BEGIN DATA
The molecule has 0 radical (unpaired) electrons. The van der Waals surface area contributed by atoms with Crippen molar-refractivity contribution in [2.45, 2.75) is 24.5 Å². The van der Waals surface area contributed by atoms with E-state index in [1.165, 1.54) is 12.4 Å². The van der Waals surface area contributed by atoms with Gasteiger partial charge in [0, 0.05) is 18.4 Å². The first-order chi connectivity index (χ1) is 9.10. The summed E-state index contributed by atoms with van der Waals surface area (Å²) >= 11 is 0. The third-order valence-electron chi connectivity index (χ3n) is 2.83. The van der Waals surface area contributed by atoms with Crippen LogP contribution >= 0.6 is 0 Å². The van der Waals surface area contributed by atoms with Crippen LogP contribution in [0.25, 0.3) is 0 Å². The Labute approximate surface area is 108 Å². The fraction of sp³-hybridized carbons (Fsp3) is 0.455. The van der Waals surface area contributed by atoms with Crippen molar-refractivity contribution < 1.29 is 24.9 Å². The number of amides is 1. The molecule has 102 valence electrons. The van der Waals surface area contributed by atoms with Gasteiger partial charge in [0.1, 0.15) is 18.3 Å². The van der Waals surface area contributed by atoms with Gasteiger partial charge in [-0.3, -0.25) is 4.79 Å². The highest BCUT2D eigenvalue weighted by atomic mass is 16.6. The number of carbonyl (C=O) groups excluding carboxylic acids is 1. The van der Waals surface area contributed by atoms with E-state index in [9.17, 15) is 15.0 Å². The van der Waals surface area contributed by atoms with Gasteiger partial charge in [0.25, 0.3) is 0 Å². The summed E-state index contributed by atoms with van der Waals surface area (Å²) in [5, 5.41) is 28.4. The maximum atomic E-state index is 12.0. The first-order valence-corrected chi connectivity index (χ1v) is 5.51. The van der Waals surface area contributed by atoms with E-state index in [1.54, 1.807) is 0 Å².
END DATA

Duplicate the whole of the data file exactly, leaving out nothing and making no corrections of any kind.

The molecule has 0 radical (unpaired) electrons. The van der Waals surface area contributed by atoms with Crippen molar-refractivity contribution in [2.45, 2.75) is 24.5 Å². The van der Waals surface area contributed by atoms with E-state index in [1.165, 1.54) is 12.4 Å². The van der Waals surface area contributed by atoms with Gasteiger partial charge in [0, 0.05) is 18.4 Å². The first-order chi connectivity index (χ1) is 9.10. The summed E-state index contributed by atoms with van der Waals surface area (Å²) >= 11 is 0. The third-order valence-electron chi connectivity index (χ3n) is 2.83. The van der Waals surface area contributed by atoms with Crippen LogP contribution >= 0.6 is 0 Å². The van der Waals surface area contributed by atoms with Crippen LogP contribution in [0.25, 0.3) is 0 Å². The Labute approximate surface area is 108 Å². The fraction of sp³-hybridized carbons (Fsp3) is 0.455. The van der Waals surface area contributed by atoms with Crippen molar-refractivity contribution < 1.29 is 24.9 Å². The number of amides is 1. The molecule has 102 valence electrons. The van der Waals surface area contributed by atoms with Gasteiger partial charge in [0.1, 0.15) is 18.3 Å². The van der Waals surface area contributed by atoms with Gasteiger partial charge in [-0.3, -0.25) is 4.79 Å². The highest BCUT2D eigenvalue weighted by atomic mass is 16.6. The number of carbonyl (C=O) groups excluding carboxylic acids is 1. The van der Waals surface area contributed by atoms with E-state index in [9.17, 15) is 15.0 Å². The van der Waals surface area contributed by atoms with Gasteiger partial charge in [0.25, 0.3) is 0 Å². The summed E-state index contributed by atoms with van der Waals surface area (Å²) in [5, 5.41) is 28.4. The maximum atomic E-state index is 12.0. The first-order valence-corrected chi connectivity index (χ1v) is 5.51. The van der Waals surface area contributed by atoms with E-state index in [1.54, 1.807) is 0 Å².